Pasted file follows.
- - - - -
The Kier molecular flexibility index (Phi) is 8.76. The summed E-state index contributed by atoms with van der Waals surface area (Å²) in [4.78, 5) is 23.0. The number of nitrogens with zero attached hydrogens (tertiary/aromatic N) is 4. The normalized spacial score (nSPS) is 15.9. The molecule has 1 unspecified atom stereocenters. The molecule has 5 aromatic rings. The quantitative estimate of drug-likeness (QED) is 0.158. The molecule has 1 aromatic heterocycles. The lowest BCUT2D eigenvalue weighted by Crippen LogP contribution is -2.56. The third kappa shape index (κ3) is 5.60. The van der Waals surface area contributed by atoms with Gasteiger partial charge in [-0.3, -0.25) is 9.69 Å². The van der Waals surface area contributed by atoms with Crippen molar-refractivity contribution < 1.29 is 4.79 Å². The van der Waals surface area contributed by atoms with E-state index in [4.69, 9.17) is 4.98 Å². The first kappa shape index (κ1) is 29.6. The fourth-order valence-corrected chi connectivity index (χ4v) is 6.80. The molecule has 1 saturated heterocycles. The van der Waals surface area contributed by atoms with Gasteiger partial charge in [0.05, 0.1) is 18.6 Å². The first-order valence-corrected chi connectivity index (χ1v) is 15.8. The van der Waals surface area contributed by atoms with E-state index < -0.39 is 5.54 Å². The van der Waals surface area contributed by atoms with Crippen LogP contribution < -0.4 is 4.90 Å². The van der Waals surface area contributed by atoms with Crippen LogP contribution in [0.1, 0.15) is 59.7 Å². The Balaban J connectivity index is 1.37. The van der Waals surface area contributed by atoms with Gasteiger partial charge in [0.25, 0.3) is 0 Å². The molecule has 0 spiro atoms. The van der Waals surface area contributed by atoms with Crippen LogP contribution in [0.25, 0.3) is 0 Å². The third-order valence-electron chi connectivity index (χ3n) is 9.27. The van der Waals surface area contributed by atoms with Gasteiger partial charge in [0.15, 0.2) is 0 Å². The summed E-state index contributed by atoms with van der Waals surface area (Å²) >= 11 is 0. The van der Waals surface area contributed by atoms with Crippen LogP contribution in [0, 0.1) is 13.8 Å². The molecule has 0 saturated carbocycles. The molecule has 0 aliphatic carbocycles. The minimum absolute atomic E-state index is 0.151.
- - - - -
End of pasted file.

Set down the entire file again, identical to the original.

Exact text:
The Kier molecular flexibility index (Phi) is 8.76. The summed E-state index contributed by atoms with van der Waals surface area (Å²) in [4.78, 5) is 23.0. The number of nitrogens with zero attached hydrogens (tertiary/aromatic N) is 4. The normalized spacial score (nSPS) is 15.9. The molecule has 1 unspecified atom stereocenters. The molecule has 5 aromatic rings. The quantitative estimate of drug-likeness (QED) is 0.158. The molecule has 1 aromatic heterocycles. The lowest BCUT2D eigenvalue weighted by Crippen LogP contribution is -2.56. The third kappa shape index (κ3) is 5.60. The van der Waals surface area contributed by atoms with Gasteiger partial charge in [-0.3, -0.25) is 9.69 Å². The van der Waals surface area contributed by atoms with Crippen molar-refractivity contribution < 1.29 is 4.79 Å². The van der Waals surface area contributed by atoms with E-state index in [4.69, 9.17) is 4.98 Å². The first kappa shape index (κ1) is 29.6. The fourth-order valence-corrected chi connectivity index (χ4v) is 6.80. The molecule has 1 saturated heterocycles. The van der Waals surface area contributed by atoms with Gasteiger partial charge in [0.05, 0.1) is 18.6 Å². The first-order valence-corrected chi connectivity index (χ1v) is 15.8. The van der Waals surface area contributed by atoms with E-state index < -0.39 is 5.54 Å². The van der Waals surface area contributed by atoms with Crippen LogP contribution < -0.4 is 4.90 Å². The van der Waals surface area contributed by atoms with Crippen LogP contribution in [0.1, 0.15) is 59.7 Å². The Balaban J connectivity index is 1.37. The van der Waals surface area contributed by atoms with Gasteiger partial charge in [0.25, 0.3) is 0 Å². The molecule has 0 spiro atoms. The van der Waals surface area contributed by atoms with Crippen LogP contribution in [0.25, 0.3) is 0 Å². The third-order valence-electron chi connectivity index (χ3n) is 9.27. The van der Waals surface area contributed by atoms with Gasteiger partial charge in [0.15, 0.2) is 0 Å². The summed E-state index contributed by atoms with van der Waals surface area (Å²) >= 11 is 0. The van der Waals surface area contributed by atoms with Crippen LogP contribution in [0, 0.1) is 13.8 Å². The molecule has 0 saturated carbocycles. The molecule has 0 aliphatic carbocycles. The minimum absolute atomic E-state index is 0.151.